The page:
Fortunately for the modern keyboard player, electronic instruments tend to be very reliable. Gone are the days when Hammond organs ran off lovely old valves and tone wheels which were subject to wear (however good they were) and modern equipment is almost all solid state which means that, in practice, the components can be regarded as most unlikely to actually 'wear out' (with the obvious exceptions of knobs, switches, key mechanisms and the like). What can happen however, is that these components can break down, usually due to well aimed pints of Newcastle Brown or over-vigorous attention in the back of a Transit van minus half its suspension system. Fortunately faults of this kind manifest themselves easily. All you have to do is plug the synth in and try every single function offered. If switches crackle and keys do not operate smoothly then you know you've got a rough item. Usually a dealer will ensure that gear like this is not offered for sale before it is serviced. If pots and switches do crackle in use then they can either be just dirty or so well worn that they require replacement. Unless you can be sure that the former is the case avoid equipment symptoms like this.

Keys, ditto, should work easily, return correctly and produce all the effects specified. One happy co-incidence is that many Japanese manufacturers have a nasty habit of introducing new models every few months or so, outdating previous lines which, hence, lose their re-sale value on the secondhand market. If these superseded models suit you then fine, go right ahead and buy them. If not, they should never be looked upon as an investment. As times change they are likely to lose even more value rather than appreciate. In this sense they are the opposite of fine guitars which can actually gain in price. Secondhand synthesisers can be cheap but they aren't much of an investment. If you simply try every function loudly through a good amp, though, you're unlikely to buy a duff one — faults show easily on equipment like this, so watch out for false tuning, sticky and inoperative keys, wave forms which don't etc. etc. — your test here will be mainly from the ears.

Drummers have an easier time altogether. Despite all the baloney talked about developments in drum technology, drums haven't changed a great deal in twenty years or so. The basic problems with kits remain the same, some offer good fittings and some don't, some lose their shell shape and some don't. When buying a secondhand kit these factors are really all you have to worry about.


Don't take too much notice of the heads they come with, or even the sound produced by the kit. If you've heard another drummer getting the sound you like out of a brand XYZ kit and you are offered one similar then ail you have to look at are mechanical factors. Possibly drums are the easiest instruments to buy privately as they are so easy to check for faults. Don't be afraid to take off front or bottom heads and peer inside looking for cracks in the laminates and any hints that the drum shapes have gone out of true. If they are perfectly round and show no signs of warping then you're o.k. to buy them, providing they manifest no cracks or other faults.

Stands and fittings are also vital. Different brands have different advantages and faults in their fittings but often one make will swap for another. If all the money you have to spend is going on the kit then carefully check the fittings. Make sure that nuts lock when they should, that threads aren't stripped — purely mechanical considerations which any drummer can check for himself.

Buying used cymbals is a little dodgier. Apart from cracks the main difficulty with cymbals is that, despite some manufacturers' assurances to the contrary, many supposedly identical cymbals sound different from each other. Look for chips and the early signs of cracks in the metal. If you like the sound of the cymbals, trust the fittings and find that the shells are o.k. then you're pretty safe to buy, secure in the knowledge that your favourite head brand and your own tuning will get you the sound you want. Even duff fittings can be changed and drums can be recovered so they're easy to buy. Drummers are lucky players!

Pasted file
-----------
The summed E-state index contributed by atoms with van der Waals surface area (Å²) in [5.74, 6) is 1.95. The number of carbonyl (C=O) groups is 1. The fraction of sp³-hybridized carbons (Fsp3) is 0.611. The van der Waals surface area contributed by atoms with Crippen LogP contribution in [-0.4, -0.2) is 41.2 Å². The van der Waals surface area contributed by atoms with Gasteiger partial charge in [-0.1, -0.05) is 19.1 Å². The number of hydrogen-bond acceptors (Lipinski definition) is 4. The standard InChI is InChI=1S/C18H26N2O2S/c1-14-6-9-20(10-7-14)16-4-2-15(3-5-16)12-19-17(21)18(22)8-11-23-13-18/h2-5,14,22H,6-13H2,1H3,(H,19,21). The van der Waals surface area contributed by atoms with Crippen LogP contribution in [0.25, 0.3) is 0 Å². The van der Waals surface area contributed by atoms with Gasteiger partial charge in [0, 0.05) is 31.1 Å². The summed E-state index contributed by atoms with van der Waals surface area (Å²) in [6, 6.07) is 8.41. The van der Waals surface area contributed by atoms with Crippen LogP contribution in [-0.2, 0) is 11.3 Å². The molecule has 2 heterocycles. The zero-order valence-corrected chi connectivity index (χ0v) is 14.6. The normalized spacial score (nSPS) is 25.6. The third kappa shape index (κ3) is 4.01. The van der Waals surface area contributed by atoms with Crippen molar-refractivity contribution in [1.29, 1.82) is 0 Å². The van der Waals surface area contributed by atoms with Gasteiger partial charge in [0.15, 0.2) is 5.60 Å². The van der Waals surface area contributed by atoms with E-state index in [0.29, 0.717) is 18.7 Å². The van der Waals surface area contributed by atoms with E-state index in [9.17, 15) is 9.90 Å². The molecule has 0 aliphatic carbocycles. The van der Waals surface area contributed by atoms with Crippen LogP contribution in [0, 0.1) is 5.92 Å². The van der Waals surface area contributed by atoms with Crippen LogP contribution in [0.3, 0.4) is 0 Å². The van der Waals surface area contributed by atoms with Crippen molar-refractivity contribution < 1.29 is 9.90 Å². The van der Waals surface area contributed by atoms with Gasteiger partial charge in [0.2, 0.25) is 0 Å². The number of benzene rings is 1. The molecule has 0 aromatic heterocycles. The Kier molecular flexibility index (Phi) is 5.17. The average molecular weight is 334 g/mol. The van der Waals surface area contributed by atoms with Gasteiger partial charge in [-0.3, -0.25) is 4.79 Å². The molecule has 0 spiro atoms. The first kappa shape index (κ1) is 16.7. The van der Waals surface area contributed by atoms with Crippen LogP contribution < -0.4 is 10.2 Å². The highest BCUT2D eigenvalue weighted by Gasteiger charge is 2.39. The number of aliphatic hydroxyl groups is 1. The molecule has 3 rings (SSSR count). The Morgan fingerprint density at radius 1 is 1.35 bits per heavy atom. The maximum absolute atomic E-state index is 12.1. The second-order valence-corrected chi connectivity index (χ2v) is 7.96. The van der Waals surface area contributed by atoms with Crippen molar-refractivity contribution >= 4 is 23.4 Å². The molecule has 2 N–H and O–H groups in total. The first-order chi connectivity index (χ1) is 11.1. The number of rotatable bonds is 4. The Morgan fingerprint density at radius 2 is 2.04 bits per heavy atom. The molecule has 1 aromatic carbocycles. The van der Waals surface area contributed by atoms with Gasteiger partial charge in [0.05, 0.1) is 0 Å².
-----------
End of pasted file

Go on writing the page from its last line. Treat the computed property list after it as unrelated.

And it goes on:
Not so guitarists, who have many difficult considerations to worry about. The basic checks on any guitar are A/ that it has a straight neck, B/ that the intonation is accurate, C/ that it functions properly without electro/mechanical faults in the pickups and controls, D/ that the fretting is o.k. E/ that it's a sound you actually want, F/ the machines work well and hold their tuning.


All this sounds very hit and miss but, actually only a straight neck is a problem. Even some very experienced guitarists seem to believe that a straight neck means that if you sight it like an arrow every good guitar neck will be dead straight. Regrettably this is not true for many guitars. The physics of producing an accurate intonation from a fretted (or fretless for that matter) instrument dictate that often there will be a slight dip in the neck — a factor which can prove that old adage about a little knowledge being a dangerous thing. Unless you know what to look for it's far better to look at the guitar's neck for twists and warps rather than dips and stick to an intonation test for telling you whether the guitar is 'in' or not. All you do to see this for yourself is sound a harmonic at the twelfth fret. Next you play the fretted note at the same position. The two notes should be identical — or near enough. A dealer should be able (as should every guitar player for that matter) to adjust the string length (via an adjustable bridge) to make sure that any guitar he is selling is in tune thus. If you've got cloth ears you can always take along a small guitar tuner to check it for yourself.

Small deviations can be caused by even slightly worn strings but it's a risk to buy an old guitar with duff intonation as it can be the sign of a warped neck or such other nasty faults as incorrect fret placing. For all that there is little that cannot be corrected by a good guitar repairer and if you are offered a vintage guitar for silly money it could be well worth buying it whatever the faults — they can all be corrected with enough skill and money. In case you think that bargains cannot be had, two acquaintances of mine have picked up bargains in the last few years, one bought a vintage Strat for £30, the other a fine Ricky bass for about the same! One famous musician I heard about recently bought an unplayed Gibson Mandolin in the-States for £60 in a junk shop. Battered? No, the mandolin had never even been played, and it was 1930's vintage!!